Immunogenomic profile at baseline predicts host susceptibility to clinical malaria

Gillian Mbambo, Ankit Dwivedi, Olukemi O. Ifeonu, James B. Munro, Biraj Shrestha, Robin E. Bromley, Theresa Hodges, Ricky S. Adkins, Bourema Kouriba, Issa Diarra, Amadou Niangaly, Abdoulaye K. Kone, Drissa Coulibaly, Karim Traore, Amagana Dolo, Mahamadou A. Thera, Matthew B. Laurens, Ogobara K. Doumbo, Christopher V. Plowe, Andrea A. BerryMark Travassos, Kirsten E. Lyke, Joana C. Silva

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Abstract

Introduction: Host gene and protein expression impact susceptibility to clinical malaria, but the balance of immune cell populations, cytokines and genes that contributes to protection, remains incompletely understood. Little is known about the determinants of host susceptibility to clinical malaria at a time when acquired immunity is developing. Methods: We analyzed peripheral blood mononuclear cells (PBMCs) collected from children who differed in susceptibility to clinical malaria, all from a small town in Mali. PBMCs were collected from children aged 4-6 years at the start, peak and end of the malaria season. We characterized the immune cell composition and cytokine secretion for a subset of 20 children per timepoint (10 children with no symptomatic malaria age-matched to 10 children with >2 symptomatic malarial illnesses), and gene expression patterns for six children (three per cohort) per timepoint. Results: We observed differences between the two groups of children in the expression of genes related to cell death and inflammation; in particular, inflammatory genes such as CXCL10 and STAT1 and apoptotic genes such as XAF1 were upregulated in susceptible children before the transmission season began. We also noted higher frequency of HLA-DR+ CD4 T cells in protected children during the peak of the malaria season and comparable levels cytokine secretion after stimulation with malaria schizonts across all three time points. Conclusion: This study highlights the importance of baseline immune signatures in determining disease outcome. Our data suggests that differences in apoptotic and inflammatory gene expression patterns can serve as predictive markers of susceptibility to clinical malaria.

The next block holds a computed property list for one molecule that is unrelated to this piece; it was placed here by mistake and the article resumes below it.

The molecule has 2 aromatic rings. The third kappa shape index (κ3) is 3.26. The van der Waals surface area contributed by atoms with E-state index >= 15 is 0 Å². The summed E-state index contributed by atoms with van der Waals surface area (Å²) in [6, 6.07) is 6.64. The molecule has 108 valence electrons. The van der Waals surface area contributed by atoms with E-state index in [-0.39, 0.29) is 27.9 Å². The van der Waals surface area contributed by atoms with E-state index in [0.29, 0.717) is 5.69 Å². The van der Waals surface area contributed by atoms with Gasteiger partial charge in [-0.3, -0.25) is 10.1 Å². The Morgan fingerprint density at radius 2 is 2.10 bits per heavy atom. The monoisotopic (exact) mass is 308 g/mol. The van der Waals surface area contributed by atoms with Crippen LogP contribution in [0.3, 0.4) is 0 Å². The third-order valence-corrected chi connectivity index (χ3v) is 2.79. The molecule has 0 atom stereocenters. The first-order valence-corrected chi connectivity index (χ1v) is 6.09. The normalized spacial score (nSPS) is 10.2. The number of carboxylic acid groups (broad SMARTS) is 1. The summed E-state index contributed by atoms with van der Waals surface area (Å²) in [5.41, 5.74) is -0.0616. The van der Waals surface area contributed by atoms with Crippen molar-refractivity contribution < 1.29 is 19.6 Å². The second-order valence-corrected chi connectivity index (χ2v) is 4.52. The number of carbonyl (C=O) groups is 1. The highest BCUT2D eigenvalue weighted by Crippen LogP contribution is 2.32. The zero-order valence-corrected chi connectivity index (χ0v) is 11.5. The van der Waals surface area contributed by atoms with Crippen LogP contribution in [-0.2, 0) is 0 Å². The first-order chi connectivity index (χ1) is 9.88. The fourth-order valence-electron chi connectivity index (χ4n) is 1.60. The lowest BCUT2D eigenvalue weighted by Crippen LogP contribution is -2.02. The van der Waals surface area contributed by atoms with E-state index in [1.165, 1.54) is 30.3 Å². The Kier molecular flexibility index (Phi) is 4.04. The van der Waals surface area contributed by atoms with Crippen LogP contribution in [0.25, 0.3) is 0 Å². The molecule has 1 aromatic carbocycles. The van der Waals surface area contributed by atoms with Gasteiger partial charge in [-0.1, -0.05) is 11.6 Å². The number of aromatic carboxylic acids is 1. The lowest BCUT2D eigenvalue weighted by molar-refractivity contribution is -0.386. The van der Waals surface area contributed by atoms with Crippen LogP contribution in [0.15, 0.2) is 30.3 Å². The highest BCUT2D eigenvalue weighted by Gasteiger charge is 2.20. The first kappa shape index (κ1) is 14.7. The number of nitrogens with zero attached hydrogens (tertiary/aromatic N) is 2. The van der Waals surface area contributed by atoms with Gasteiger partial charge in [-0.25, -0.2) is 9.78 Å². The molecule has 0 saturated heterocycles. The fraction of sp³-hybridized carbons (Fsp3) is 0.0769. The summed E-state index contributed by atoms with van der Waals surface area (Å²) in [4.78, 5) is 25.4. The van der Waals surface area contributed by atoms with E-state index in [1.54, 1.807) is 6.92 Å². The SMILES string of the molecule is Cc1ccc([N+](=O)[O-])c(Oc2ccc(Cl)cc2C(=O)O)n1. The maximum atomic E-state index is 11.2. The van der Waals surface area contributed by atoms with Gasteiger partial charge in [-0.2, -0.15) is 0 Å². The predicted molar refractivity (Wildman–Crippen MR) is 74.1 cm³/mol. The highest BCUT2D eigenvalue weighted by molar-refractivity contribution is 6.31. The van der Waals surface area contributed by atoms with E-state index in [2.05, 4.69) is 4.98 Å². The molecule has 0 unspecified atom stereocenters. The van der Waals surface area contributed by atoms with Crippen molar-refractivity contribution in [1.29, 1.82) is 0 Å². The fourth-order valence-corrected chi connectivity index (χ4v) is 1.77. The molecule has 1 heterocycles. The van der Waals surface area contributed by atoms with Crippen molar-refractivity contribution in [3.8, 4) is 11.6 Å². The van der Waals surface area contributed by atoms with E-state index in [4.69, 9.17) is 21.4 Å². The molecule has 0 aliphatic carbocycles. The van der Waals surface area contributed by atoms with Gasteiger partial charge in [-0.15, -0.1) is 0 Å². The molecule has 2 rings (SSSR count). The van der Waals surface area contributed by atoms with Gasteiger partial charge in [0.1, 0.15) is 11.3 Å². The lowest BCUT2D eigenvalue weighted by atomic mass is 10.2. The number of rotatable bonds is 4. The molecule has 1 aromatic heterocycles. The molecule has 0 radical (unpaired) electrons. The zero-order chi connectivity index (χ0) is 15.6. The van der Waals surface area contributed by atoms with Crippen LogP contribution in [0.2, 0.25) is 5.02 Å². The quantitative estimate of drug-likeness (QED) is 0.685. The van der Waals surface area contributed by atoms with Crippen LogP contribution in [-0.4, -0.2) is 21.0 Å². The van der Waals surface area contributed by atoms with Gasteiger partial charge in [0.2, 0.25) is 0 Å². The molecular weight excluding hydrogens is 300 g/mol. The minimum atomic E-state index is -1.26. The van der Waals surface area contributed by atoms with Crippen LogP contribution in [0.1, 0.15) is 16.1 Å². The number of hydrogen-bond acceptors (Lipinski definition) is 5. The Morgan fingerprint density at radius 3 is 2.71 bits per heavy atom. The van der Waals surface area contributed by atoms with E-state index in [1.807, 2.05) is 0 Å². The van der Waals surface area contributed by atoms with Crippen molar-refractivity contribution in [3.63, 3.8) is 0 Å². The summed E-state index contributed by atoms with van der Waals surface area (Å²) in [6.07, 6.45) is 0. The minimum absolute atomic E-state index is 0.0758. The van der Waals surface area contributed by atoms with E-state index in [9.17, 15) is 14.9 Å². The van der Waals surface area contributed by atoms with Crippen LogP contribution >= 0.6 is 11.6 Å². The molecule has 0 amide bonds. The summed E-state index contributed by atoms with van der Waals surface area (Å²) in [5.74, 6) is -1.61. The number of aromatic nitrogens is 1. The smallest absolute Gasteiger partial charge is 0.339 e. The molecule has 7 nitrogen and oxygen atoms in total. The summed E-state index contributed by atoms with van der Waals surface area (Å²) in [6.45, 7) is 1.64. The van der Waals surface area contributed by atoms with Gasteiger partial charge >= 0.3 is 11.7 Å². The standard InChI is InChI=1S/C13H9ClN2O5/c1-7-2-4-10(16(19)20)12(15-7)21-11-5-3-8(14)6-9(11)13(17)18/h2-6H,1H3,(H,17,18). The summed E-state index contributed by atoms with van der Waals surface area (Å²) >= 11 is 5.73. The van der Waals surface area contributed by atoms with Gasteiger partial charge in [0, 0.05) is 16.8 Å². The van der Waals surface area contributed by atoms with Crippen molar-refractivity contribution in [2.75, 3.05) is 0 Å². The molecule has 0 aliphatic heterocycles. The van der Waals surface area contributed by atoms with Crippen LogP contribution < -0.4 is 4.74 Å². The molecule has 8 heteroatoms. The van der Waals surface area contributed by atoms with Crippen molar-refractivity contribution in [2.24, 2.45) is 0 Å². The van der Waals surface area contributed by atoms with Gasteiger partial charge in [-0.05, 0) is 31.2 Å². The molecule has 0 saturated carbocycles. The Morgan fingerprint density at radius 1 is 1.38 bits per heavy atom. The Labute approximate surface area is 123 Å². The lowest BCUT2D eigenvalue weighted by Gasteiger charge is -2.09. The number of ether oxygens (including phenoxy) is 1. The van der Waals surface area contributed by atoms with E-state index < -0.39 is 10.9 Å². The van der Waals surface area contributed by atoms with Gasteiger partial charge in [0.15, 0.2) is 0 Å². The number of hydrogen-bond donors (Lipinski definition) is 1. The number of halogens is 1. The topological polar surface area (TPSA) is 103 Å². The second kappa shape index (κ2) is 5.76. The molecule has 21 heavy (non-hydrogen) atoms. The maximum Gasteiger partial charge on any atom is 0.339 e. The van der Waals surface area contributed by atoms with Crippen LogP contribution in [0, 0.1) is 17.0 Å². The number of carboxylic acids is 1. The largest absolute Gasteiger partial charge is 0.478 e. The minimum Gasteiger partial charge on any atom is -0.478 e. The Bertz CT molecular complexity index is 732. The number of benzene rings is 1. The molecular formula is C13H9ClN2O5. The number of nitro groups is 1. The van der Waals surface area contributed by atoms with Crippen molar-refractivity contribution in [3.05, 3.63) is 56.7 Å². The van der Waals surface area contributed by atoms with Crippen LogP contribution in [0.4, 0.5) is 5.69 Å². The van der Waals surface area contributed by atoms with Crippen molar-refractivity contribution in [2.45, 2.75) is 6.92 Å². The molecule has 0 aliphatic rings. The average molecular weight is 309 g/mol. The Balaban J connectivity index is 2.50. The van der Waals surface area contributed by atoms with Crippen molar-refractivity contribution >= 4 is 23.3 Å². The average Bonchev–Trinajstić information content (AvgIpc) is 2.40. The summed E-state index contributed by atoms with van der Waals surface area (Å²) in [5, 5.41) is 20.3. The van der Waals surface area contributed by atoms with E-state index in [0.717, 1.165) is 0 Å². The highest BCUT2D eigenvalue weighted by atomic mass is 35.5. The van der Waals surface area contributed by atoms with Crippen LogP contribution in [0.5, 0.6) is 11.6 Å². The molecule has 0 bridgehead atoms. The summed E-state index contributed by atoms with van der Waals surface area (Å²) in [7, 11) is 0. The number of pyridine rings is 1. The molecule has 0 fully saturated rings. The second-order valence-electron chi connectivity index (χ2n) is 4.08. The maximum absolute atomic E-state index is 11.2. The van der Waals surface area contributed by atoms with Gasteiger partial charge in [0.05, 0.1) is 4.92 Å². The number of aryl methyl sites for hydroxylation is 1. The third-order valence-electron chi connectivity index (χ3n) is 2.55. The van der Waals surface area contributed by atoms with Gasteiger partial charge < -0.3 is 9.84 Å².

Original languageEnglish
Article number1179314
JournalFrontiers in Immunology
Volume14
DOIs
Publication statusPublished - 2023

Keywords

  • baseline immunity
  • human parasite immunology
  • immunoinformatic analysis
  • malaria immunity
  • malaria susceptibility
  • mass cytometrý
  • RNA sequencing

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